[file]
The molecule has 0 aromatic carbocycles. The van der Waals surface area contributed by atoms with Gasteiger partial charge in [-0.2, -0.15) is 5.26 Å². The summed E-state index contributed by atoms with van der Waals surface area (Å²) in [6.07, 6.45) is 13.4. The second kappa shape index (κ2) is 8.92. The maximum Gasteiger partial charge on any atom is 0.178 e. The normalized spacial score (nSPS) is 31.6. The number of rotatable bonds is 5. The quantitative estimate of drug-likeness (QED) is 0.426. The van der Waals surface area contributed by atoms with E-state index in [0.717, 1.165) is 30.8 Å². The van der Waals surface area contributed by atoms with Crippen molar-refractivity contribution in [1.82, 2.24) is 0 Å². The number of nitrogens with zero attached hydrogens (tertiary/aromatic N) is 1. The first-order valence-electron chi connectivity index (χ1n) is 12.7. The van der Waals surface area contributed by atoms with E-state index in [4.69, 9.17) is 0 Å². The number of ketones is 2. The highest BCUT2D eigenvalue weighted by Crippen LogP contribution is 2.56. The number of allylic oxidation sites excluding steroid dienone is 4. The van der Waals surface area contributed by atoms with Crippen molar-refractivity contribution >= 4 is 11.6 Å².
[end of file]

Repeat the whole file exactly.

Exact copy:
The molecule has 0 aromatic carbocycles. The van der Waals surface area contributed by atoms with Gasteiger partial charge in [-0.2, -0.15) is 5.26 Å². The summed E-state index contributed by atoms with van der Waals surface area (Å²) in [6.07, 6.45) is 13.4. The second kappa shape index (κ2) is 8.92. The maximum Gasteiger partial charge on any atom is 0.178 e. The normalized spacial score (nSPS) is 31.6. The number of rotatable bonds is 5. The quantitative estimate of drug-likeness (QED) is 0.426. The van der Waals surface area contributed by atoms with E-state index in [0.717, 1.165) is 30.8 Å². The van der Waals surface area contributed by atoms with Crippen molar-refractivity contribution in [1.82, 2.24) is 0 Å². The number of nitrogens with zero attached hydrogens (tertiary/aromatic N) is 1. The first-order valence-electron chi connectivity index (χ1n) is 12.7. The van der Waals surface area contributed by atoms with E-state index in [4.69, 9.17) is 0 Å². The number of ketones is 2. The highest BCUT2D eigenvalue weighted by Crippen LogP contribution is 2.56. The number of allylic oxidation sites excluding steroid dienone is 4. The van der Waals surface area contributed by atoms with Crippen molar-refractivity contribution >= 4 is 11.6 Å².